The evident need for speed when handling a recall

Isn't it amazing that, recall after recall, crisis after crisis, when a large brand in involved, there always seems to be a reaction time problem; British Airways being the latest prime example with their IT problems over the long weekend at Heathrow and Gatwick recently.

But they're not alone, as we can easily point to VW and Samsung as well. And here’s the key; time and time again, research has shown that brand loyalty actually increases dramatically when a problem or question or request is dealt with quickly and efficiently, because the default setting for most consumer facing companies is generally pretty bad as we all know. Not only that, but positive PR from a well handled issue can now spread rapidly over social media to spread the glow.

I appreciate that the larger the organisation, then the harder it is to react quickly due to the number of people involved, so pre-planning is the absolute key to this. From our own experience being directly involved during the horsemeat scandal, one of the major brands affected came to us to make sure that a hotline was available and resourced quickly and fully briefed to take the sting out of the situation. By doing so, the volume of questions soon subsided, and the happiness rating of all those affected was more than 70% – amazing in the circumstances…

In fact it was our experience with that project that led us in to develop the concept of the pre-prepared Strategic Action Recall Team, or START for short. This now allows our clients to have a regularly rehearsed standby team ready to go with separate Hotlines and project management IT support and reporting. And a key feature is that there is always C-Level involvement ready to talk to the media and customers immediately a situation occurs.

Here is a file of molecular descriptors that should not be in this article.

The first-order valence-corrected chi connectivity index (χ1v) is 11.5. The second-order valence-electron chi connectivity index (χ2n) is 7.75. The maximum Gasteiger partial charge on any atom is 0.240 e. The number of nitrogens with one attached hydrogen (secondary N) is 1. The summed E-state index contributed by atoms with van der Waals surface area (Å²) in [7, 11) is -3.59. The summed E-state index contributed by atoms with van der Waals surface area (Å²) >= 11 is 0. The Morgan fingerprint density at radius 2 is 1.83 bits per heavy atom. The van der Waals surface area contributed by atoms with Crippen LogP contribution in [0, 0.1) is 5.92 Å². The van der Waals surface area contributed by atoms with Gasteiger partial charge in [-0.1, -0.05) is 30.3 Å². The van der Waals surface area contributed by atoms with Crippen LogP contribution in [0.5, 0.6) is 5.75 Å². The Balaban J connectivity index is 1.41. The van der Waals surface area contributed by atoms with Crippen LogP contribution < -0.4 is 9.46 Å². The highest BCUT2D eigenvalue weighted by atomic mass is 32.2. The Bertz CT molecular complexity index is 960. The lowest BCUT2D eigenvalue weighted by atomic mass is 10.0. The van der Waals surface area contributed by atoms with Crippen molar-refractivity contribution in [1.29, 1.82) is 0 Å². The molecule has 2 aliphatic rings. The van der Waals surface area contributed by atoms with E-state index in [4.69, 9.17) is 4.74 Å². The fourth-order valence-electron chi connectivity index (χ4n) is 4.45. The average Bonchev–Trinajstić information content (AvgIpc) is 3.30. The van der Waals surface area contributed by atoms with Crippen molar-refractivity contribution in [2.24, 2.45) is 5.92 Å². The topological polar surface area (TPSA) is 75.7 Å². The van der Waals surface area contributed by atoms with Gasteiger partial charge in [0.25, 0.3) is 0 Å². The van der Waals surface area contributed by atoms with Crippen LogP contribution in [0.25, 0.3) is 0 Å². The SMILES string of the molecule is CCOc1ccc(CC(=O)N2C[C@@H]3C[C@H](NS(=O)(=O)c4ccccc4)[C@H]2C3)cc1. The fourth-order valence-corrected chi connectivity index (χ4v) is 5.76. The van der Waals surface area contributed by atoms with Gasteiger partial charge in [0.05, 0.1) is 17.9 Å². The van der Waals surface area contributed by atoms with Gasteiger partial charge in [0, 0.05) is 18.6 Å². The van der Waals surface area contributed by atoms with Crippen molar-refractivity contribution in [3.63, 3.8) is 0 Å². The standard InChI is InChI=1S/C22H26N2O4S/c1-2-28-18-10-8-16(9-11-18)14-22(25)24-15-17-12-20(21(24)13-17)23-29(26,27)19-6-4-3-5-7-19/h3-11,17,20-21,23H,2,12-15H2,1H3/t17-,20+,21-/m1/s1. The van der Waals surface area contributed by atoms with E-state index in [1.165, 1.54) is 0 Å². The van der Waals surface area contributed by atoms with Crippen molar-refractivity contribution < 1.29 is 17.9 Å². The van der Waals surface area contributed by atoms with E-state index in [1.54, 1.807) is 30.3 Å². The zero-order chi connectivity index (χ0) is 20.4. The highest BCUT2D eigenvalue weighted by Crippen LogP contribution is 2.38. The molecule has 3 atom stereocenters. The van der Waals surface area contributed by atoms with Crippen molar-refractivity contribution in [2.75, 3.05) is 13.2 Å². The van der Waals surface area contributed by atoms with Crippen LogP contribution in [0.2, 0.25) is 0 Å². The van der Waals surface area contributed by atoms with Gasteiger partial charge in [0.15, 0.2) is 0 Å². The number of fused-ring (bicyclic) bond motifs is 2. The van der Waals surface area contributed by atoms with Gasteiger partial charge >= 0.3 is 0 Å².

So, getting back to the British Airways case, there is absolutely no reason these days why top management couldn't have been seen to be visible to promote both inbound phone and web response channels to assist the 75,000 customers stuck for travel over the bank holiday weekend. The fact that there wasn't any advice coming out to those affected or even in the media, soon created a negative storm on social media, which may now take months or years to recover from.

From my own personal experience, I've always been a fan of BA with the superb Terminal 5, a little extra legroom and up until recently the free food and beverage service. Now though, there is the irritation of having to pay for bags to check into the hold, the need to purchase snacks and drinks which may just about arrive in time before landing on a short haul flight… And, on top of all this, we still have the threat of more cabin staff strikes that have been rumbling on for years.

Anyway, those are all bigger issues for the marketing and customer service teams, but there can be no denying that the lack of visibility of management and advice as soon as the problems occurred suddenly made the whole brand damage situation far worse than it needed to have been.